Beyond Boseman’s performance, “Get on Up” is a pretty comprehensive (sometimes to a fault) look at Brown’s life and career. Brown’s music is present throughout the whole film, giving the picture its pulse and sounding as good as it ever has. The issue, however, comes with the direction. Taylor attempts to cram a ton of content into this biopic and ends up with mixed results. It’s a film that comes in at over two hours, and starts to feel redundant with some of the performances by the end. It’s also told in a non-linear fashion, with stories and moments from Brown’s life ping-ponging chronologically in a way that doesn’t serve any real narrative purpose.

As a look back a James Brown’s life, storied career, and his well-earned place in music lore “Get On Up” is a successful endeavor. Still, somehow, it all feels somewhat surface. Taylor flirts with the idea of racism during the rise of Brown, but never really goes anywhere with it other than a show that happened shortly after the assassination of Dr. Martin Luther King. Despite the occasional narrative shortcomings, “Get on Up” is a worthy journey into music history, and one that features a fantastic performance from a quickly rising actor poised for a massive breakout.

The Help

August 12, 2011 by  
Filed under Reviews

Starring: Emma Stone, Viola Davis, Bryce Dallas Howard
Directed by: Tate Taylor (“Pretty Ugly People”)
Written by: Tate Taylor (“Pretty Ugly People”)

Not since the late Isabel Sanford put a shirtless Sidney Poitier in his place in the 1967 Academy Award-winning film “Guess Who’s Coming to Dinner” has a maid had so much to say than the domesticated ladies of “The Help,” a moving and somewhat frustrating dramedy set in the midst of the simmering ’60s Civil Rights Era.

Adapted from Kathryn Stockett’s 2009 bestselling and controversial novel of the same name, “The Help” is set in Jackson, Miss., at the height of segregation during which many African-American women would make their living working as maids for the well-to-do white families of the town by cleaning their homes, cooking their meals, and raising their babies. It’s a bold, but short-sighted perspective given to director/screenwriter Tate Taylor by Stockett, who herself was raised by her family’s black housekeeper as a child during the same era.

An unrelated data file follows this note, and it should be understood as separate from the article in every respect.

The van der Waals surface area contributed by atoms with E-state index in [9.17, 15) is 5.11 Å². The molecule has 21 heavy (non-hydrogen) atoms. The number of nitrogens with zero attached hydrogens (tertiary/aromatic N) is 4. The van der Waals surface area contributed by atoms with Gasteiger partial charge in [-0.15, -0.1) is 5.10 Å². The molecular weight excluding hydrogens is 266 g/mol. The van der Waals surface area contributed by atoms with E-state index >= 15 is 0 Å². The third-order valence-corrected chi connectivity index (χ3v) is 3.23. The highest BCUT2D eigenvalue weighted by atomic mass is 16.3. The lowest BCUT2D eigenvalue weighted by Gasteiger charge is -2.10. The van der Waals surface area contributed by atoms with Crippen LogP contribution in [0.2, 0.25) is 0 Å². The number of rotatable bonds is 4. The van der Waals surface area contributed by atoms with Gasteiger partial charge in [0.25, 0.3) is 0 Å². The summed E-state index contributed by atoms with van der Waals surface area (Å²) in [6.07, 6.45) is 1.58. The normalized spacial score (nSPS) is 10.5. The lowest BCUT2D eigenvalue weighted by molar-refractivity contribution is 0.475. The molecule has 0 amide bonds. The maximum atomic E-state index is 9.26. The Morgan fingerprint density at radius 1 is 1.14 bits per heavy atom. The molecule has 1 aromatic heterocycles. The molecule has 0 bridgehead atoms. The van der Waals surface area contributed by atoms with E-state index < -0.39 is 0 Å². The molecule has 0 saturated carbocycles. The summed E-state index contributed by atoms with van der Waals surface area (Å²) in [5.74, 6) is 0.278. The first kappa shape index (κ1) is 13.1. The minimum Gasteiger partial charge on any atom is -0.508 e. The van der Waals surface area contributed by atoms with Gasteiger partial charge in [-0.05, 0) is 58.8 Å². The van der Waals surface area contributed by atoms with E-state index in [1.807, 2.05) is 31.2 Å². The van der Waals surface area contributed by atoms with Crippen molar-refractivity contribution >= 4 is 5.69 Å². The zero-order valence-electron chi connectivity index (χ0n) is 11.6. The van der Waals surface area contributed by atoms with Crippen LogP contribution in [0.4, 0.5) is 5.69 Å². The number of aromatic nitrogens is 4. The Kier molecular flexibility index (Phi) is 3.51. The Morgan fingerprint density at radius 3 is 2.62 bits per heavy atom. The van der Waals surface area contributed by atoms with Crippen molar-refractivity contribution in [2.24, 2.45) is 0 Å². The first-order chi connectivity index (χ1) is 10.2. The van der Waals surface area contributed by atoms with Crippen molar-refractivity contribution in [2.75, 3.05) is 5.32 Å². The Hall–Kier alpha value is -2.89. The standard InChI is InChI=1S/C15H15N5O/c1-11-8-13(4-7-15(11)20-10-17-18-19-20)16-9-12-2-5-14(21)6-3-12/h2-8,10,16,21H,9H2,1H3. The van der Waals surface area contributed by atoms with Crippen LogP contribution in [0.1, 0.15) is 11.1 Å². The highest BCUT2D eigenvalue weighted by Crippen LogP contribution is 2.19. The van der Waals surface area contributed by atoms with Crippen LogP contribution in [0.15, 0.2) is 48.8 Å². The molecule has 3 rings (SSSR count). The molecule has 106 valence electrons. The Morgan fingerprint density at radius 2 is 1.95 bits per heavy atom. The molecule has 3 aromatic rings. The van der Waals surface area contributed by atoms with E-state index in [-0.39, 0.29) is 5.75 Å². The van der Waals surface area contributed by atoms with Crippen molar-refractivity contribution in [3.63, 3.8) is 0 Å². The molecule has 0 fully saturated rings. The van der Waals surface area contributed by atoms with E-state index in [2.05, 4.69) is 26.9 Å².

As personal of a narrative as it may be for Stockett, Taylor doesn’t let any of the deep-seated emotion become unmanageable on screen. Like the novel, Taylor frames the film into three distinct perspectives and allows each of these characters to define themselves as their own strong-spirited women. It is these multidimensional personalities, emphasized with audaciousness and a much-needed sense of humor, that elevate “The Help” beyond the standard race-relations story.

Emma Stone (“Crazy, Stupid, Love”) plays Eugenia “Skeeter” Phelan, an independent college graduate with aspirations to become a journalist who writes about real issues. She finds her muse in her friend’s kindhearted maid Aibileen Clark (Viola Davis), who she chooses to feature in an in-depth piece about the lives of “the help” in Jackson. Although initially scared about the ramifications of the anonymous writing project if anyone were to find out, other maids, including Aibileen’s outspoken best friend Minny Jackson (Octavia Spencer), join in during storytime as Skeeter anthologizes their personal experiences working for employers who won’t even allow them to use the indoor bathroom. Cruelty is personified in town socialite Hilly Holbrook (Bryce Dallas Howard), a devil in a sundress whose position as President of the Junior League gives her a podium to spout off hate speech and peddle racist policies.

With very little insight given about the changing social structure outside ofJackson, it’s difficult to get the full dynamic of the injustices taking place. At times, the gap between social classes seems like it will cave in at any moment. But there are also scenes in the film that share the same type of tension amongst the queen bees as in “Mean Girls.” Taylor also dodges issues that would’ve served him better to take head on with more self-confidence. Why is Skeeter’s exploitation of these maids only skimmed over? It almost feels like she is doing them a favor by putting them in harm’s way.

Still, the performances prevail in “The Help” as Stone shows her range as a serious actress and Davis epitomizes courage through her somber eyes. Who needs delicate Southern charm when you have this much passion surging through your veins?